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Name of the Asset | Social Security Health Insurance for the Informal Sector in Nicaragua: A Randomized Evaluation
Type of Asset | Working Paper
Date | September 2009
There is a growing interest among policymakers and academics regarding the delivery of insurance programs to poor and vulnerable populations throughout the world, as a way of increasing access to priority health services and protecting families from catastrophic health care costs.
This paper evaluates a program in Managua, Nicaragua that randomized incentives to obtain health insurance, enabling an estimation of the causal effects of having insurance among informal sector workers who were previously uninsured. In addition to the quantitative analysis of the demand for and effects of health insurance, the study also conducted a series of focus groups and in-depth interviews to understand uptake of the insurance program and use of health services from a qualitative perspective.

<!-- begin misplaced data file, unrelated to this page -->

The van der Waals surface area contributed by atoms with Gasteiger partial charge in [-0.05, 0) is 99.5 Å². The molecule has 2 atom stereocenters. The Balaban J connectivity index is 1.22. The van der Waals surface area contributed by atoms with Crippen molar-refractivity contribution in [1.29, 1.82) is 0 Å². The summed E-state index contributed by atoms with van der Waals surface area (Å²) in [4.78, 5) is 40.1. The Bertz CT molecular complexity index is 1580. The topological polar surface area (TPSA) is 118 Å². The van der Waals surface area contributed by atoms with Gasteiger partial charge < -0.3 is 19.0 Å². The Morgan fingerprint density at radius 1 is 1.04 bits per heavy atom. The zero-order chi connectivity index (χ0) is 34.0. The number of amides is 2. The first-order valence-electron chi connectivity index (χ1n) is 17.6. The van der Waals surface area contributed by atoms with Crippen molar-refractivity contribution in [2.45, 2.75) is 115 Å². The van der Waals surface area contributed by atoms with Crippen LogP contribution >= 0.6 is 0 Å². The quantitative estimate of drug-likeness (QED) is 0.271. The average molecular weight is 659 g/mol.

The general findings in this study provide insights on the delivery and effects of voluntary health insurance. The study suggests that streamlined, efficient administrative processes are essential for distribution of insurance to informal workers. Costs were crucial to signing up for health insurance and retention rates were very low after the expiration of the subsidy.
- Erica Field, Harvard University
- Laurel Hatt, PSP-One Project, Abt Associates Inc.
- Mursaleena Islam, PSP-One Project, Abt Associates Inc.
- Martha Azuzena González Moncada, ALVA Consultores, Nicaragua
- Freddy Solís, ALVA Consultores, Nicaragua
- Rebecca Thornton, University of Michigan
Country and/or Region | Nicaragua
Name of the Program | GDN’s Global Research Project ‘Promoting Innovative Programs from the Developing World: Towards Realizing the Health MDGs in Africa and Asia'
Funder(s) | The Bill & Melinda Gates Foundation, United States
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